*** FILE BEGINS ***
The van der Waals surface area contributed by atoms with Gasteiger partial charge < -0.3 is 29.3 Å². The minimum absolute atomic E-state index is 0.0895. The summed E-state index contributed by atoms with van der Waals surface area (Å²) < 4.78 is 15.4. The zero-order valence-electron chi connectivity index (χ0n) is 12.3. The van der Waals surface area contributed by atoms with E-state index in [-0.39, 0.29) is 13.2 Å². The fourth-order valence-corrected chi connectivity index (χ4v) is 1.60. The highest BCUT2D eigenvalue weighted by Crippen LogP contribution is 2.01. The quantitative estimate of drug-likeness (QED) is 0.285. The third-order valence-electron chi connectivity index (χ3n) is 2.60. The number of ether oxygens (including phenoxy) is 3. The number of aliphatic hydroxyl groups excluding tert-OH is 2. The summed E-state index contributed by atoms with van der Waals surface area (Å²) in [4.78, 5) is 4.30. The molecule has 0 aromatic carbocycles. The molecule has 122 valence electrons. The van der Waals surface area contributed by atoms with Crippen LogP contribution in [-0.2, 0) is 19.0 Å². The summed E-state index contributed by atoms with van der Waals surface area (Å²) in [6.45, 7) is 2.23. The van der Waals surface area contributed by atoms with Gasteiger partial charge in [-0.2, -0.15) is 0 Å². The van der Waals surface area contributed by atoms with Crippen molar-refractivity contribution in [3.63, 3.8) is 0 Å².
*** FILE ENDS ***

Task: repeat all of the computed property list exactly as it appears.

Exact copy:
The van der Waals surface area contributed by atoms with Gasteiger partial charge < -0.3 is 29.3 Å². The minimum absolute atomic E-state index is 0.0895. The summed E-state index contributed by atoms with van der Waals surface area (Å²) < 4.78 is 15.4. The zero-order valence-electron chi connectivity index (χ0n) is 12.3. The van der Waals surface area contributed by atoms with E-state index in [-0.39, 0.29) is 13.2 Å². The fourth-order valence-corrected chi connectivity index (χ4v) is 1.60. The highest BCUT2D eigenvalue weighted by Crippen LogP contribution is 2.01. The quantitative estimate of drug-likeness (QED) is 0.285. The third-order valence-electron chi connectivity index (χ3n) is 2.60. The number of ether oxygens (including phenoxy) is 3. The number of aliphatic hydroxyl groups excluding tert-OH is 2. The summed E-state index contributed by atoms with van der Waals surface area (Å²) in [4.78, 5) is 4.30. The molecule has 0 aromatic carbocycles. The molecule has 122 valence electrons. The van der Waals surface area contributed by atoms with Crippen LogP contribution in [-0.2, 0) is 19.0 Å². The summed E-state index contributed by atoms with van der Waals surface area (Å²) in [6.45, 7) is 2.23. The van der Waals surface area contributed by atoms with Gasteiger partial charge in [-0.2, -0.15) is 0 Å². The van der Waals surface area contributed by atoms with Crippen molar-refractivity contribution in [3.63, 3.8) is 0 Å².